Most people will experience ringing in their ears at some point during their lives. Maybe after a concert or night out at a club, you feel like you can still hear the sounds reverberating around your head. However, sometimes the ringing or buzzing can last longer than usual – this is known as tinnitus. While both men and women are affected by it, tinnitus is most common in men aged 65 to 74. But don’t think of it as a disease; it’s more of a reflection of something else going on in your hearing system or brain. 

What are the treatments of tinnitus? 

If you think you’re suffering from tinnitus, contact an ear, nose and throat specialist immediately to check it’s not a more treatable problem. If tinnitus is confirmed, our experienced, caring and compassionate team of audiologists will be more than happy to help you.

If you’re suffering from a combination of tinnitus and hearing loss, you may find tinnitus more stressful because you’re not used to hearing so many sounds. A hearing aid is an excellent way to help give you some relief from this frustration, improving your ability to communicate while partially masking your tinnitus.

One of the best products we have available is a tinnitus masker. These look very similar to hearing aids but produce a mixture of external sounds to stimulate the fibres within the hearing nerve. This helps to move attention away from the tinnitus sounds to make your day-to-day life more comfortable.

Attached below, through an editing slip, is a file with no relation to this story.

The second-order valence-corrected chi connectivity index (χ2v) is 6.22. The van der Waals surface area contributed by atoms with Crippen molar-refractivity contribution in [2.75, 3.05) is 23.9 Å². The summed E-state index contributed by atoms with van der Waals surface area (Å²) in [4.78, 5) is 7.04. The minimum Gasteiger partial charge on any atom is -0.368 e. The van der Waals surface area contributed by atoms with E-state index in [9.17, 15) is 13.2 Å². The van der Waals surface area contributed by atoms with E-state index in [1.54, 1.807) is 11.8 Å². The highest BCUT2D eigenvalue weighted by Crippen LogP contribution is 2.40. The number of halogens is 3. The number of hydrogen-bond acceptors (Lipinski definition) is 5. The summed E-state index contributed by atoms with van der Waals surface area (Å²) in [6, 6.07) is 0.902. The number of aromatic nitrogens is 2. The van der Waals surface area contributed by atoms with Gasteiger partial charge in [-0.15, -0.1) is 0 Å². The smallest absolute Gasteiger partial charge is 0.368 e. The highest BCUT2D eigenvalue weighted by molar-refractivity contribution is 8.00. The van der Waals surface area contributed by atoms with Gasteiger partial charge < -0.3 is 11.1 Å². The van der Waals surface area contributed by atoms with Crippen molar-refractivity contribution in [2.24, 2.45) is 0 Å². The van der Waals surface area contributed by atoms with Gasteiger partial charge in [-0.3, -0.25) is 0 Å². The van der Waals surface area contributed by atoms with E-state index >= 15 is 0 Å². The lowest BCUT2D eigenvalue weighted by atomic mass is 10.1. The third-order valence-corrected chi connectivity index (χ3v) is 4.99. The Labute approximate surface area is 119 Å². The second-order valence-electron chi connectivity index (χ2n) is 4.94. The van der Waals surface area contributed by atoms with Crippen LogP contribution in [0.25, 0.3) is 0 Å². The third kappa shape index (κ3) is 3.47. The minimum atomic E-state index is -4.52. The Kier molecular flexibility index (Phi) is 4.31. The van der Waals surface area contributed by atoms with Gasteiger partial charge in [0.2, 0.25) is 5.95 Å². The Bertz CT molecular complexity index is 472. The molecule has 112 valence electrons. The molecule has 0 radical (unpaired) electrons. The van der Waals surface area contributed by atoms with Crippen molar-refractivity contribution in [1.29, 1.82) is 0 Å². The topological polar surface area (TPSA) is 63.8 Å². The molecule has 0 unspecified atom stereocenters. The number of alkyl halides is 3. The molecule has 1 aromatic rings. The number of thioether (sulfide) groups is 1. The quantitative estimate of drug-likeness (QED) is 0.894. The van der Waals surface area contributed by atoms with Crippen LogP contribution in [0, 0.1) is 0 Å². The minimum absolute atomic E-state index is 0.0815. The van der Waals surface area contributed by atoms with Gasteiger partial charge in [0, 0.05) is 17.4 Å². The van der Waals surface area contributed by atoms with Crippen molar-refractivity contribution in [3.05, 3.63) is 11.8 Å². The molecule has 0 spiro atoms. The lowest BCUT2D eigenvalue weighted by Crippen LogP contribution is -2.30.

Cognitive Behaviour Therapy (CBT) is another treatment option for relieving the stress and frustration caused by tinnitus. A clinic psychologist will help to focus your attention away from tinnitus sounds to help you to relax in any situation.

At Hearing Matters, we understand that every tinnitus condition is different. The only way we can really determine the right treatment for your personal situation is through an initial assessment and consultation.

Causes of Tinnitus

Tinnitus is usually related to hearing loss. Most theories suggest that as the cochlear stops sending normal signals to the brain, we become confused and develop our own noise to fill the gap.

The key causes of tinnitus are:

  • Loud noise exposure
  • Jaw joint misalignment
  • Benign intracranial hypertension
  • Pregnancy, anaemia and an overactive thyroid
  • Stress, fatigue, caffeine, smoking and alcohol can also worsen the symptoms of tinnitus

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